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Packers Become Their Own Worst Enemy


The Detroit Lions defeated the Green Bay Packers 17-3, but you could say the Packers beat themselves.

During the 2005 regular season opener, the Packers suffered 14 penalties, including four by cornerback Ahmad Carroll, for 100 yards. Brett Favre committed three turnovers, and punter B.J. Sander botched the hold on a field goal.

"All around, we did not play well tonight," said wide receiver Donald Driver, who led the team with 48 receiving yards. "When you have that many penalties, you are going to lose a game."

The Packers, however, answered several questions about the team, which arose during training camp.

Their special teams had allowed long punt and kick returns to the Buffalo Bills and New England Patriots during the preseason, but they corralled 2004 Pro Bowl return specialist Eddie Drummond.

Totalling 41 combined return yards, he averaged two yards on six punt returns, and his longest kickoff return was 15 yards.

Packers head coach Mike Sherman expressed concern all week about stopping Lions running back Kevin Jones, who ran for 156 yards in the team's last meeting, but the defense held him to 87 yards on 25 carries.

The Packers running game, particularly, running back Ahman Green struggled during the preseason. The team averaged 3.3 yards and Green averaged 2.3 yards. Against the Lions, Green looked powerful averaging 4.8 yards on 12 carries. Only the Packers' inability to convert third downs (5-of-16) limited him.

Green had room to run because the offensive line held up for the most part. Throughout the preseason, the Packers rotated their guards with sometimes disastrous results, but rookie William Whitticker and veteran Adrian Klemm replaced the departed Mike Wahle and Marco Rivera admirably.

The offensive line, however, weakend at the end, allowing sacks to defensive end Kalimba Edwards and defensive tackle Shaun Rogers. Those sacks with less than two minutes left helped thwart Green Bay's chances at a comeback.

Behind that line, Favre looked sharp in the first half, completing 13-of-20 passes for 104 yards. But with 13:31 left in the third quarter, the football slipped out of his hands, leading to a fumble. That fumble set up a 21-yard Jason Hanson field goal.

Lions safety Kenoy Kennedy also intercepted a Favre pass intended for wide receiver Robert Ferguson, which led to seven-play, 58-yard drive, capped by a Mike Williams touchdown.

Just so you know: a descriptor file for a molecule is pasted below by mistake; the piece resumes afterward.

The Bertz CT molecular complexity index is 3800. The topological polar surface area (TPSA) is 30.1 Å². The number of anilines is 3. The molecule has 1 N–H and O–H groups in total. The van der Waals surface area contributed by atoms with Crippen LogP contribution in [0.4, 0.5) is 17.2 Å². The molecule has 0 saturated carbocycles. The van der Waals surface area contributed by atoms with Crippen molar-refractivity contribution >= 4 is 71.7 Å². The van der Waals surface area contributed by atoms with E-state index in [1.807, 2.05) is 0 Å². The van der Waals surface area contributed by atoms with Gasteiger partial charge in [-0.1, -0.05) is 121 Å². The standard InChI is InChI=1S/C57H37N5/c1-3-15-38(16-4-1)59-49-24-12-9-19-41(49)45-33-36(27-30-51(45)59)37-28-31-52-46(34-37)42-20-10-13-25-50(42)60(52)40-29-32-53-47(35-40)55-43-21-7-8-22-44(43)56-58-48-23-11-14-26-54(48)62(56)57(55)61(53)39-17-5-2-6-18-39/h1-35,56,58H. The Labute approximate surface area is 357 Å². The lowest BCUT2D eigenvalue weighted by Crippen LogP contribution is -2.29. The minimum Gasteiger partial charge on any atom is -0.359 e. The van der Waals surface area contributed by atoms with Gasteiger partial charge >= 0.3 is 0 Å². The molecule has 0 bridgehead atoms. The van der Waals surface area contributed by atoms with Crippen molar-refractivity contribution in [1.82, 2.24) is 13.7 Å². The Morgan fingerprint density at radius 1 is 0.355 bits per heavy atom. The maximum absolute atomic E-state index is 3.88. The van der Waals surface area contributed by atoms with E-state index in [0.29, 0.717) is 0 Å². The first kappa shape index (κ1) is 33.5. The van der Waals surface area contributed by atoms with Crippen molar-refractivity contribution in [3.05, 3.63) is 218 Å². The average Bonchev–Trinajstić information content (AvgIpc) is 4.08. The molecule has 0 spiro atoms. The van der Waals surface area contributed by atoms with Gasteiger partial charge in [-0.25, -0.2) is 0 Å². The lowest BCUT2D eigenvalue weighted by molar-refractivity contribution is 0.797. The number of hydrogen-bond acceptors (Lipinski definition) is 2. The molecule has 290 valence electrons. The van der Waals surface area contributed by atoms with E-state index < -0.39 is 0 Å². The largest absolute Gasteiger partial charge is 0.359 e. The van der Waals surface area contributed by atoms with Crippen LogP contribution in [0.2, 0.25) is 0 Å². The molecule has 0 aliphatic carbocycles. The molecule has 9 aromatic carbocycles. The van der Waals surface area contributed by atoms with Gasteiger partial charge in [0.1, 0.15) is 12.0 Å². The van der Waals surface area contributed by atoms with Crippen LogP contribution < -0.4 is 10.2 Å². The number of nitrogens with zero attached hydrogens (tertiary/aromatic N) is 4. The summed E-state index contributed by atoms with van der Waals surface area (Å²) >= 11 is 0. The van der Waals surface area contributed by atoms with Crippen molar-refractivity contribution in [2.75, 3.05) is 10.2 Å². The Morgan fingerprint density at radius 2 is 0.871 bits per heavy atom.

Favre's second interception came on a desperation end zone heave from Detroit's 32-yard-line with thirty seconds left. He finished 27-of-44 for 201 yards.

"If you're in my shoes, you have to be disappointed," Favre said. "I'd like to think that we could score more than three points."

Favre and the offense could have scored more, but they missed out on an opportunity after the second quarter's first drive stalled at the Lions' 4-yard-line. Sander mishandled the snap on what would have been a Ryan Longwell chip shot. Sander tried to run with the ball, but Lions cornerback Fernando Bryant tackled him for an 11-yard-loss.

The much-maligned Packers defense played well. They held the Lions to 254 yards, and defensive end Kabeer-Gbaja Biamila provided constant pressure. Cullen Jenkins started at defensive tackle and had a sack. Newly-acquired Robert Thomas started at weakside linebacker and racked up four tackles.

In addition to corralling Jones, the Packers contained the vaunted receiving corps of Charles Rogers, Roy Williams and Mike Williams. The Lions selected each of the receivers with a first-round pick, but the Lions managed 167 receiving yards on the day.

Tight end Marcus Pollard, signed as a free agent during the offseason, did the most damage, catching five passes for 58 yards and a touchdown.

"I don't care what system you are in, it is nice to have him. Marcus was terrific tonight," Lions quarterback Joey Harrington said. "Very intense; played extremely well and had some good catches for us. He had a big third-down conversion going down to start the second half; he blocked well."

Harrington finished 15-of-28 for 167 yards and two touchdowns.

The loss could prove costly for the Packers. Wide receiver Javon Walker, who caught four passes for 27 yards, left in the third quarter with a knee injury.

"It was an ACL (injury) from what I understand," Sherman said. "He was unable to come back. You really can't make a determination on that until you get an MRI which will be tomorrow. He certainly wasn't able to come back into this ball game and I doubt (he'll be back) anytime in the near future."

The win puts the Lions in sole possession of the NFC North division, but the teams will meet again on Dec. 11.

"I give them credit, they won the game. I'm not going to say that they have the best defense." Driver said. "I think we put ourselves in a bad situation that cost us the game."

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